This week I highlight the Education and Adoption Bill passing through Parliament and its impact on coasting or failing schools, the DfE’s initiatives to improve children and young people’s mental health and the launch of an initiative to encourage more reading of literature in secondary schools.
EDUCATION AND ADOPTION BILL PASSED THROUGH PARLIAMENT
The Education and Adoption Bill completed its passage through Parliament on Tuesday evening and included new measures that allow swifter intervention where a school is coasting or failing. Inevitably we will see more schools become academies and key clauses in the Bill include:
- Coasting schools, as labelled by the Regional Schools Commissioner (RSC), will be eligible for intervention. The definition of a coasting school has not yet been finalised and will be part of a second piece of legislation subject to MPs’ vote.
- New powers are given to RSCs to issue schools with a performance, standards or safety warning notice. The RSC issuing the notice will also have the power to decide how much time the school is allowed to respond and improve.
- The academy conversion for Inadequate schools must be ordered by the Education Secretary. They can also make academy orders for schools deemed to be coasting, but this is not a mandatory duty.
- Consultation is no longer required for forced academisations.
- LAs and Governors are now required to co-operated in the event of forced academisation.
- Education Secretaries will be given powers to set the actions Governors will be required to take in forced academy takeover, and impose deadlines.
- Education Secretaries can also revoke an academy order if other means of improvement or closure are deemed a better option.
- Academy trusts and chains taking over maintained schools are responsible for communicating their improvement plans to parents. This does not mean they will be consulted on the changes.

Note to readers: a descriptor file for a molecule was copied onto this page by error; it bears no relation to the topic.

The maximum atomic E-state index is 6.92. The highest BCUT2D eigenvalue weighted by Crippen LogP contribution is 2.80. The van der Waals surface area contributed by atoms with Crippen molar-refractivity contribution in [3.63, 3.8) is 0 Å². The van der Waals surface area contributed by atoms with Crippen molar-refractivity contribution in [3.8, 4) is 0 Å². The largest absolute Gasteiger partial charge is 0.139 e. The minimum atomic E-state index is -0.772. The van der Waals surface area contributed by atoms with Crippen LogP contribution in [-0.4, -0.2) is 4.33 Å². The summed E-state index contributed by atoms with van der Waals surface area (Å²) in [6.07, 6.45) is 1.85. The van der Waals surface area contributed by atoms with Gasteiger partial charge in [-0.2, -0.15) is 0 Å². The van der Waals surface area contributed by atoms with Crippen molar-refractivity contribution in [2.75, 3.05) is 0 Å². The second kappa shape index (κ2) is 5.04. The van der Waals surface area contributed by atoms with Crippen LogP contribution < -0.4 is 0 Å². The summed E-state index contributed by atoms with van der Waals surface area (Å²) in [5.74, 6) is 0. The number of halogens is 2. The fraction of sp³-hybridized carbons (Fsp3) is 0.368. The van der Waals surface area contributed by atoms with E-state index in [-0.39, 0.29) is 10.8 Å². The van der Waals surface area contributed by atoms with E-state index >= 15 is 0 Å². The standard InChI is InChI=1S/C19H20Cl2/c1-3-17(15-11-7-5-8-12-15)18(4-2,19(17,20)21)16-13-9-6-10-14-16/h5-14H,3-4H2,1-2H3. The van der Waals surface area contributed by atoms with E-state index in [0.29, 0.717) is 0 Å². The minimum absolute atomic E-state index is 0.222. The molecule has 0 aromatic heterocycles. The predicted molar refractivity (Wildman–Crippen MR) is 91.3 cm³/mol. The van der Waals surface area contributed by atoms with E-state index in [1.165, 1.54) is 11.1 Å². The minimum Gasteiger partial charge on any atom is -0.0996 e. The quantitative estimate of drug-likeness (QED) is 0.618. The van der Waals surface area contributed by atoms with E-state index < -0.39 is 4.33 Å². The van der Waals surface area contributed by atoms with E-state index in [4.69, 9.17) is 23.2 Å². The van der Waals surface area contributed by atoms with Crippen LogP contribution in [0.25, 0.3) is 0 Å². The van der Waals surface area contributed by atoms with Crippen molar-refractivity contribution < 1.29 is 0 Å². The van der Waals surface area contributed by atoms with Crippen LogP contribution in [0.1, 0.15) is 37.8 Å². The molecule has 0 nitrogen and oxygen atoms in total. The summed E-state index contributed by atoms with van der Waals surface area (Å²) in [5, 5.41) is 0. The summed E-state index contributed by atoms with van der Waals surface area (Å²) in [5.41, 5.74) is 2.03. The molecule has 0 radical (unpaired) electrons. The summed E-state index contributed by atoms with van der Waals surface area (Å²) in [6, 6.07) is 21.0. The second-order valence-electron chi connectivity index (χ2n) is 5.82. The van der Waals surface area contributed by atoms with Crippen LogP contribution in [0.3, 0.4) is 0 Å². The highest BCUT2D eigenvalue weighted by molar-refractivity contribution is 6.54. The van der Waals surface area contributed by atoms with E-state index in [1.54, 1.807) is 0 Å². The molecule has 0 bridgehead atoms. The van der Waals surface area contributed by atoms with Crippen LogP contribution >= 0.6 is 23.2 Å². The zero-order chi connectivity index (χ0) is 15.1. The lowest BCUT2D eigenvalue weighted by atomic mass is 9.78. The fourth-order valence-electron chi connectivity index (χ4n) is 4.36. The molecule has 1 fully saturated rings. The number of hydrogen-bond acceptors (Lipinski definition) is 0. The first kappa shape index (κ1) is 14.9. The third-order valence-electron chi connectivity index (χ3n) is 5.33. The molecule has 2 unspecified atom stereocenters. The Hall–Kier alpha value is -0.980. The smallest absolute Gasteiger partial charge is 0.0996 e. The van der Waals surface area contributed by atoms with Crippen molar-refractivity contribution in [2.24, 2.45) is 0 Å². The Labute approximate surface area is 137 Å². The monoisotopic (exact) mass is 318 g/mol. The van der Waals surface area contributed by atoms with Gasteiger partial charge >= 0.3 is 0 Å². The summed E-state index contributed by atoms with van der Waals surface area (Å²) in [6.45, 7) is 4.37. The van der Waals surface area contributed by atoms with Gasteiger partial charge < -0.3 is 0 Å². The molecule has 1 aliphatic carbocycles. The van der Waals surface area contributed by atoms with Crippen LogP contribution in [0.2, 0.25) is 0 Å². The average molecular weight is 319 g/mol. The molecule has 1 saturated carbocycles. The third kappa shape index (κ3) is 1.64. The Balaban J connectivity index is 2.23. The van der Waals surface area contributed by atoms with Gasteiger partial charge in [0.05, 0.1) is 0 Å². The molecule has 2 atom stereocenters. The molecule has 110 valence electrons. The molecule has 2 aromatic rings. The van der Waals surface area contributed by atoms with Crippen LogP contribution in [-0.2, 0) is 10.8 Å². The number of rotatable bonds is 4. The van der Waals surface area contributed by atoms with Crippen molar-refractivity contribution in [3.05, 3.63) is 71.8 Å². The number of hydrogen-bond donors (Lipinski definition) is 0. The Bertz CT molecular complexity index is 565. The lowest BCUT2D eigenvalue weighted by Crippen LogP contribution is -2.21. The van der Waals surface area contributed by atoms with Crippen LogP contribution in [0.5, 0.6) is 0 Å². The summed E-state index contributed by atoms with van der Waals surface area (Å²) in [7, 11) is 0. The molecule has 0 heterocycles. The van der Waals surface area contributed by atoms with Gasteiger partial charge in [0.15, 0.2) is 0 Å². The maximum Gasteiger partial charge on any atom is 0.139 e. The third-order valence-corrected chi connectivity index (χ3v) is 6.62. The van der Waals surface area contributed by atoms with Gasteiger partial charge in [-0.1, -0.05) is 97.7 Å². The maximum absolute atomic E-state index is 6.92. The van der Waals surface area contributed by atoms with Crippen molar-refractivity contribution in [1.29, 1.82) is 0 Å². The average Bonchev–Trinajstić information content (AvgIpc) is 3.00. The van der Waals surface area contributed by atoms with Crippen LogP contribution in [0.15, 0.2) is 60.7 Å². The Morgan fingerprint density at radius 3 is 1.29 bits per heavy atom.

- Academy funding agreements must include a provision which allows education secretaries to end agreements for coasting academies.
In the next and final step, the Education and Adoption Bill will be taken to Her Majesty the Queen for royal assent. This will turn the bill into an act of Parliament and its measures will come into force as soon as possible.
IMPROVING CHILDREN AND YOUNG PEOPLE’S MENTAL HEALTH
The Department for Education (DfE) is seeking views on the most effective support methods to help improve the mental health of children and young people. The Education Secretary, Nicky Morgan, has announced a £1.5 million fund driven by young people to help them develop support networks and talk about mental health, with online advice and workshops to help set them up.
The DfE has also updated its counselling guidance, which provides practical, evidence-based advice, informed by experts on how to make sure school counselling works for children and young people.
LAUNCH OF 100 CLASSIC BOOKS IN SCHOOLS INITIATIVE
One hundred titles are being offered as part of a new initiative from Penguin Classics, following a call for action by Schools Minister Nick Gibb to ensure there is more classic literature being taught in schools. The 100 titles – taken from Penguin’s Black Classics series – range from the earliest writings to early 20th century works, span fiction and non-fiction, poetry and prose, and are intended to offer a springboard for children to discover the classics. All the titles are by authors who died before 1946 and are therefore out of copyright.
Penguin is offering Secondary schools classroom sets of 30 copies of each of the 100 titles for a package price of £3,000, allowing pupils to read along with their teacher and classmates. The offer will run between March and June 2016 for delivery in time for the new school term in September 2016. Schools can register for further information at: edu.penguinclassics.co.uk
This week I look at the English Baccalaureate (EBacc) and the Government’s response to the House of Commons Education Committee report ‘Life Lessons: PSHE and SRE in schools’.
INFORMATION ON THE ENGLISH BACCALAUREATE (EBACC)